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'Other breeds' for agility

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In theory, any dog can do agility. Which breed or type you choose depends upon your personal situation and your preferences. If winning classes regularly is your goal, you'll probably want a Border Collie or Working Sheepdog. Few breeds come close to the collie's overall aptitude for competitive agility (although Kelpie and Aussie handlers may not agree!). But hey, you don't have to own the fastest dogs to be able to enjoy agility.

So much of the sport is dependent upon your relationship with your dog and meeting your own goals rather than beating the other person. Plus changes in the sport now mean that instead of having to be 'first past the post', we can accumulate points from "places" and clear rounds to progress under both Kennel Club and UK Agility rules. So owners of ABC dogs (it stands for Anything But Collies, by the way), stand tall and be proud!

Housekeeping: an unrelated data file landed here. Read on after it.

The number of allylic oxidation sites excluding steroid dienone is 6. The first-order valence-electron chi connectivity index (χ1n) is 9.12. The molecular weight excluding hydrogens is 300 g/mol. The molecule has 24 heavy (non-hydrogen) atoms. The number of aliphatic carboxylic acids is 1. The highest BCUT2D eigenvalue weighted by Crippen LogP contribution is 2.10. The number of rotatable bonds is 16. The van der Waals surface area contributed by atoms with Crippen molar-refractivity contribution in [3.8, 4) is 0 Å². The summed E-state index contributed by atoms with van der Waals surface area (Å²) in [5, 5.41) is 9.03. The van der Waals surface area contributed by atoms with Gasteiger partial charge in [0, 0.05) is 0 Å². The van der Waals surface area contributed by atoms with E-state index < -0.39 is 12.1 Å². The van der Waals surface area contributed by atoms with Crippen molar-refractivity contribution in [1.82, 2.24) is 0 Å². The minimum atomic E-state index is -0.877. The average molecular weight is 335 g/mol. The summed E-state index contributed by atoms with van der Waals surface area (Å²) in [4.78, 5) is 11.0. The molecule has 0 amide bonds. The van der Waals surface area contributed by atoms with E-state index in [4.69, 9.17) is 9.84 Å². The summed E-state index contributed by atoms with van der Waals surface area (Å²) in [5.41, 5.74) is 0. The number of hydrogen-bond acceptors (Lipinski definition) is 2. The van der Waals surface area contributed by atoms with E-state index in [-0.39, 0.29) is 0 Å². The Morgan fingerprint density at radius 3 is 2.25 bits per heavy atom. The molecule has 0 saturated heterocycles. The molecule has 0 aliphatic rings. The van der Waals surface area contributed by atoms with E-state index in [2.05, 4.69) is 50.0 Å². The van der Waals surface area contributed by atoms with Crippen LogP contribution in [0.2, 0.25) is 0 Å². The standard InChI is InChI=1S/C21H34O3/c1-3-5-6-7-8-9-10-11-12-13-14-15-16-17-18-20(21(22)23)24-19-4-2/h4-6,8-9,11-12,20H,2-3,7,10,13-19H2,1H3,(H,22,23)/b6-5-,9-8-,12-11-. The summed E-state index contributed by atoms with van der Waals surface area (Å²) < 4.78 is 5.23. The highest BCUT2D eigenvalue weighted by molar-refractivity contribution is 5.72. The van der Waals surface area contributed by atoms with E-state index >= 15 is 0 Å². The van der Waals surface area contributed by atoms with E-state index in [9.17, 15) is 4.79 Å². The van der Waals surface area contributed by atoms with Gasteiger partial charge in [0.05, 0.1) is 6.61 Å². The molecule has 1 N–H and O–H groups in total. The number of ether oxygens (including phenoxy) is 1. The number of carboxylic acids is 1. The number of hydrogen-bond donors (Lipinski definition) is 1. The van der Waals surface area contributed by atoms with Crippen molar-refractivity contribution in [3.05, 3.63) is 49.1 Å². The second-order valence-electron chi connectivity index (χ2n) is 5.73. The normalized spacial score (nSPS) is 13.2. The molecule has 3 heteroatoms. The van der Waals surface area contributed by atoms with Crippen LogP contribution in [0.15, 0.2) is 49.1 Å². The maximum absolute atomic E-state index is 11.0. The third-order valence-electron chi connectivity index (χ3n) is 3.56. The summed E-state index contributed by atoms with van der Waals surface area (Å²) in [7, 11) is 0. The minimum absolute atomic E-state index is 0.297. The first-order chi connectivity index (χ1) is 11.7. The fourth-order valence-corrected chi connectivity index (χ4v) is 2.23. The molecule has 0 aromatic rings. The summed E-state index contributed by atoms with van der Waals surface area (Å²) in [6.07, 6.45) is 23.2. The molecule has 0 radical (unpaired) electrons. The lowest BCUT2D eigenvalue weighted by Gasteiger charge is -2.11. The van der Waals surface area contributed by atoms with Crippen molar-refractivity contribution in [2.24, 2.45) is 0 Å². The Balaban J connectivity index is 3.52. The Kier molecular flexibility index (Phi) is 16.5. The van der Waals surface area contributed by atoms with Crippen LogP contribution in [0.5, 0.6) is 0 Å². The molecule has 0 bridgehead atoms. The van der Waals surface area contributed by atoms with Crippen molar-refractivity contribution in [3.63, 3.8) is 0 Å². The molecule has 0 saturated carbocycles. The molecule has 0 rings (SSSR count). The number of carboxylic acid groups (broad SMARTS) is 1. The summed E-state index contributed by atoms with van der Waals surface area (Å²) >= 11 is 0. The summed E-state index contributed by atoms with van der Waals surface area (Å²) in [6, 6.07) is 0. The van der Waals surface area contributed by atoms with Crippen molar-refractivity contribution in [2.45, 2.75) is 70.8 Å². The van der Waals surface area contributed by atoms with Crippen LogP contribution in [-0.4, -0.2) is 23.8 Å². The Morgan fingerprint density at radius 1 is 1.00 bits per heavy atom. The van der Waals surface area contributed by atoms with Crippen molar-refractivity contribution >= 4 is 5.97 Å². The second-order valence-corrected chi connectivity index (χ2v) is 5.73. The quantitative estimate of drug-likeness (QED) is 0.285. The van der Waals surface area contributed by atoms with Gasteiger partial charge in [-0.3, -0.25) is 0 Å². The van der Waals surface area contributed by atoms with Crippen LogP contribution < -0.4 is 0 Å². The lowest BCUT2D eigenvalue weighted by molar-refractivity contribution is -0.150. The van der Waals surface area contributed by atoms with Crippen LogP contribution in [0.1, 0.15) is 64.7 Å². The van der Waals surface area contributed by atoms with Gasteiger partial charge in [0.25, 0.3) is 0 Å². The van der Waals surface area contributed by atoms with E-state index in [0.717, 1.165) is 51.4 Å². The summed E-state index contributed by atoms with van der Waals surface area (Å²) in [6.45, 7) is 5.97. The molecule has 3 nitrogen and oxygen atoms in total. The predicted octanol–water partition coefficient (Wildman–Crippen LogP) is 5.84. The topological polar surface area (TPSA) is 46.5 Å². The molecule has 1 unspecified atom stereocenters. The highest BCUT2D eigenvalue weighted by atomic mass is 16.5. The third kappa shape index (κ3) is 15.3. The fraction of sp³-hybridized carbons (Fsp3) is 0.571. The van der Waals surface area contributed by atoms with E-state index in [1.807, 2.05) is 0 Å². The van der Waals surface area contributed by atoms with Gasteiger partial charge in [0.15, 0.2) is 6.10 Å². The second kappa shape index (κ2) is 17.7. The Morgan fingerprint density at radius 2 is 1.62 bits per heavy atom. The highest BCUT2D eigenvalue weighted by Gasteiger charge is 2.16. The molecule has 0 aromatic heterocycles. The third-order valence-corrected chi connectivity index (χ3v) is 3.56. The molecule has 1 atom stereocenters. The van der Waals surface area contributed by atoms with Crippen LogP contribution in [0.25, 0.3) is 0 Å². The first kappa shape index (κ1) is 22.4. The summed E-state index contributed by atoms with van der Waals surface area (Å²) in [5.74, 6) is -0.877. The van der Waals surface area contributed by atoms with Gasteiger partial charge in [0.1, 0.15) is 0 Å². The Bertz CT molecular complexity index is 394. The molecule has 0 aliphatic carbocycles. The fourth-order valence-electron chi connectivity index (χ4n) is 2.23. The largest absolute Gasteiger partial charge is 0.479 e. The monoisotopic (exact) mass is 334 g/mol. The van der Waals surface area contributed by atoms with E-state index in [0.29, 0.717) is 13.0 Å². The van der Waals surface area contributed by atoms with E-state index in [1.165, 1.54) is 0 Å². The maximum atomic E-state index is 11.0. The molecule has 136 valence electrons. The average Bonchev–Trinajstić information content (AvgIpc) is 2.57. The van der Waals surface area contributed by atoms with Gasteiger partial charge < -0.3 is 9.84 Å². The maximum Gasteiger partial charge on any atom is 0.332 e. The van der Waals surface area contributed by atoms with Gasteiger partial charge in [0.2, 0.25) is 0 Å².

If you are thinking about getting a new agility dog - be it a puppy or rescue - consider your goals. If you're not fixated on having a collie-type, here are some alternative suggestions for ABC breeds. They are listed in alphabetical order and described by the people who know them best - their owners and handlers. If you do not see your breed - teacup, mini, midi, maxi or giant - or would like to add your comments to a particular entry, just email Agilitynet. Now read on...



Afghan Hound. In a nutshell: High-speed flying beauty  Afghan Hound Beagle. In a nutshell: Active, sociable and intelligent but independent when out and about.  Beagle Boxer. In a nutshell: A fitness nut  Boxer
Australian Cattle Dog. In a nutshell: Smooth coated, medium-sized, energetic dog, easy to train with strong working instincts.  Australian Cattle Dog Bearded Collie. In a nutshell: A shaggy happy-go-lucky dog of high intelligence.  Bearded Collie Canaan Dog. In a nutshell: An agility oddball, handle at your own risk.  Canaan Dog